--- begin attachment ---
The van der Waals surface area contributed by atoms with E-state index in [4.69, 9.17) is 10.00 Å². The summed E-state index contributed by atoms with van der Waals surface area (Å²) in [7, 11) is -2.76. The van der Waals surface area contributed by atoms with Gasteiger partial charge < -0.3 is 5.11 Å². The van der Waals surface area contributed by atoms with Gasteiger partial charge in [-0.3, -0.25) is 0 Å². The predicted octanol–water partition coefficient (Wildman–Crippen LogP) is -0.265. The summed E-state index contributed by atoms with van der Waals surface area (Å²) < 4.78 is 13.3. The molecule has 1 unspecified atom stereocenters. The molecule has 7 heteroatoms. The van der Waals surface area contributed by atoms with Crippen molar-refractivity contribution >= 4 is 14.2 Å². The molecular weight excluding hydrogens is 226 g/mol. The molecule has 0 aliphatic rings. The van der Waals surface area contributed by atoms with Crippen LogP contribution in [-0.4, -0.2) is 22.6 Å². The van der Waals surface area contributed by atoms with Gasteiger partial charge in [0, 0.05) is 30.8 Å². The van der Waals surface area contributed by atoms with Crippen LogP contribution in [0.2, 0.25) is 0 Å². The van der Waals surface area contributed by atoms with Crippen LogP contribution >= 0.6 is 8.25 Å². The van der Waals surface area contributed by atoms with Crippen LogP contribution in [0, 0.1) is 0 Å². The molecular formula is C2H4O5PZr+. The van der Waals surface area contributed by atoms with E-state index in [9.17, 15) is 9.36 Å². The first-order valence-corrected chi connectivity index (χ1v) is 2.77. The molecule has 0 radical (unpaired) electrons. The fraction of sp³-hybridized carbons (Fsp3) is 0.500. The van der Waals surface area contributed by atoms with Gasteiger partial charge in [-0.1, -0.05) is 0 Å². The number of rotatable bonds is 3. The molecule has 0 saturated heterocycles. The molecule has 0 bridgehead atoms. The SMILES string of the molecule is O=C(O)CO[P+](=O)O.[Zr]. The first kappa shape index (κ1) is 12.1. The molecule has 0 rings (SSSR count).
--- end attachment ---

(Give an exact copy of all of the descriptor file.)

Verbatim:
The van der Waals surface area contributed by atoms with E-state index in [4.69, 9.17) is 10.00 Å². The summed E-state index contributed by atoms with van der Waals surface area (Å²) in [7, 11) is -2.76. The van der Waals surface area contributed by atoms with Gasteiger partial charge < -0.3 is 5.11 Å². The van der Waals surface area contributed by atoms with Gasteiger partial charge in [-0.3, -0.25) is 0 Å². The predicted octanol–water partition coefficient (Wildman–Crippen LogP) is -0.265. The summed E-state index contributed by atoms with van der Waals surface area (Å²) < 4.78 is 13.3. The molecule has 1 unspecified atom stereocenters. The molecule has 7 heteroatoms. The van der Waals surface area contributed by atoms with Crippen molar-refractivity contribution >= 4 is 14.2 Å². The molecular weight excluding hydrogens is 226 g/mol. The molecule has 0 aliphatic rings. The van der Waals surface area contributed by atoms with Crippen LogP contribution in [-0.4, -0.2) is 22.6 Å². The van der Waals surface area contributed by atoms with Gasteiger partial charge in [0, 0.05) is 30.8 Å². The van der Waals surface area contributed by atoms with Crippen LogP contribution in [0.2, 0.25) is 0 Å². The van der Waals surface area contributed by atoms with Crippen LogP contribution >= 0.6 is 8.25 Å². The van der Waals surface area contributed by atoms with Crippen LogP contribution in [0, 0.1) is 0 Å². The molecular formula is C2H4O5PZr+. The van der Waals surface area contributed by atoms with E-state index in [9.17, 15) is 9.36 Å². The first-order valence-corrected chi connectivity index (χ1v) is 2.77. The molecule has 0 radical (unpaired) electrons. The fraction of sp³-hybridized carbons (Fsp3) is 0.500. The van der Waals surface area contributed by atoms with Gasteiger partial charge in [-0.1, -0.05) is 0 Å². The number of rotatable bonds is 3. The molecule has 0 saturated heterocycles. The molecule has 0 bridgehead atoms. The SMILES string of the molecule is O=C(O)CO[P+](=O)O.[Zr]. The first kappa shape index (κ1) is 12.1. The molecule has 0 rings (SSSR count).